Cross training for trail running:
Adding in some cross training in the gym, or at home, can compliment your trail running. Cross training is not meant to be a substitute for running but rather as a means of cross conditioning and balancing your body. As a trail runner you can join a local gym to take advantage of the cardio and strength training equipment, as well as the pool for your recovery days. The reality is that not many trail runners enjoy the confines of a gym but the reward can be worth it. From stronger legs for the hills, a more resilient back and knees for the downhills, and enhanced cardio for the endurance.
From a home routine perspective there can be some simple exercises that you can add to your trail running tool kit. These can easily be done at home as part of a daily routine. These five essential exercises can help improve your trail running and keep you more “balanced” as a trail runner:
Single leg “dead lift”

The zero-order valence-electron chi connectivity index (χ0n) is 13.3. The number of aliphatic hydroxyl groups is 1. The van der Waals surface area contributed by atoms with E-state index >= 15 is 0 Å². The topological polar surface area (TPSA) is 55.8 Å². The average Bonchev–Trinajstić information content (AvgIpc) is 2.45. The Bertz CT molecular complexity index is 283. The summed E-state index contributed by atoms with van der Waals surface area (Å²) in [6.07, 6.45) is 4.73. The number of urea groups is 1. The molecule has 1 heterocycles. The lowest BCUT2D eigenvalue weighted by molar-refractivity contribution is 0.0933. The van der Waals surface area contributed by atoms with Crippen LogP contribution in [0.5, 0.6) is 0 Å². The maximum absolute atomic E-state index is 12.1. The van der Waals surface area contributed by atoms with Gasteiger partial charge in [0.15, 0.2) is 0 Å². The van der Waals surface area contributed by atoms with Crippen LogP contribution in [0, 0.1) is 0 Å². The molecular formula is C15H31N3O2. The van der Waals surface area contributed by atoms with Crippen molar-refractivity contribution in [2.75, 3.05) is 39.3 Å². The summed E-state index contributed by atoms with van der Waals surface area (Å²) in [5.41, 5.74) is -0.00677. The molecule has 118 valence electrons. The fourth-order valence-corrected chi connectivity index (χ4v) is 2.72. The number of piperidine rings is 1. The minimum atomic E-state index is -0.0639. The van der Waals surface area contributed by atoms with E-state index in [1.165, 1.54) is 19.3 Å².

Click on an image for a description of the exercise.
Neil Hopkins Biokineticist Adductor stretch for trail runners
Neil Hopkins Biokineticist Ankle stability for trail runners
Neil Hopkins Biokineticist: Quadriceps flexibility for trail runners
Neil Hopkins Biokineticist RDL for trail runners
Neil Hopkins Biokineticist: Hamstring strength for trail runners
Biokinetics sports conditioning and injury management for trail running:
The exercises above are pretty generic and are not designed to make you invincible. They are a value-add to compliment your trail running programme. If you have an injury, or if you feel that you need a more comprehensive programme and a face-to-face consultation then you should reach out and make an appointment with a professional in your area. You can make an appointment with a physiotherapist or biokineticist in your area to discuss your injury concerns.